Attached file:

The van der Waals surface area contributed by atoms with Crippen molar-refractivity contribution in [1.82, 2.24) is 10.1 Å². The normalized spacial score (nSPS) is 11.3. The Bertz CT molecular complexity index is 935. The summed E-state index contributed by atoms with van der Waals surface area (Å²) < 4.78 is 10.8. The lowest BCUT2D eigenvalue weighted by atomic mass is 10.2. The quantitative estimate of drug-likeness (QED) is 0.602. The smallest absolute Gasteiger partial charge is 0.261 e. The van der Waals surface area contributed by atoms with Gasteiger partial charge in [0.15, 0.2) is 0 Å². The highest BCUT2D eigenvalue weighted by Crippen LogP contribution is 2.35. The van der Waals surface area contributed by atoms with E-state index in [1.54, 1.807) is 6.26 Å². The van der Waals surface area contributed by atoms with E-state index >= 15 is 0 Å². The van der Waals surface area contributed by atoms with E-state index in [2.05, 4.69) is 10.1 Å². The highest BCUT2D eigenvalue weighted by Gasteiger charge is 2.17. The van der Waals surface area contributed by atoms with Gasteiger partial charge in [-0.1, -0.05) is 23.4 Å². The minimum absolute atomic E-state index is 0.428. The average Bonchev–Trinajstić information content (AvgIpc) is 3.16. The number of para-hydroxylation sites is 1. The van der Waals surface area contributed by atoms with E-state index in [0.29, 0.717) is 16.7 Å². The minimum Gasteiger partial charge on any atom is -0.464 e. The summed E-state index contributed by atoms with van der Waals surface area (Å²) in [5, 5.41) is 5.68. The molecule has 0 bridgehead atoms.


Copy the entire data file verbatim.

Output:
The van der Waals surface area contributed by atoms with Crippen molar-refractivity contribution in [1.82, 2.24) is 10.1 Å². The normalized spacial score (nSPS) is 11.3. The Bertz CT molecular complexity index is 935. The summed E-state index contributed by atoms with van der Waals surface area (Å²) < 4.78 is 10.8. The lowest BCUT2D eigenvalue weighted by atomic mass is 10.2. The quantitative estimate of drug-likeness (QED) is 0.602. The smallest absolute Gasteiger partial charge is 0.261 e. The van der Waals surface area contributed by atoms with Gasteiger partial charge in [0.15, 0.2) is 0 Å². The highest BCUT2D eigenvalue weighted by Crippen LogP contribution is 2.35. The van der Waals surface area contributed by atoms with E-state index in [1.54, 1.807) is 6.26 Å². The van der Waals surface area contributed by atoms with E-state index >= 15 is 0 Å². The van der Waals surface area contributed by atoms with E-state index in [2.05, 4.69) is 10.1 Å². The highest BCUT2D eigenvalue weighted by Gasteiger charge is 2.17. The van der Waals surface area contributed by atoms with Gasteiger partial charge in [-0.1, -0.05) is 23.4 Å². The minimum absolute atomic E-state index is 0.428. The average Bonchev–Trinajstić information content (AvgIpc) is 3.16. The number of para-hydroxylation sites is 1. The van der Waals surface area contributed by atoms with E-state index in [0.29, 0.717) is 16.7 Å². The minimum Gasteiger partial charge on any atom is -0.464 e. The summed E-state index contributed by atoms with van der Waals surface area (Å²) in [5, 5.41) is 5.68. The molecule has 0 bridgehead atoms.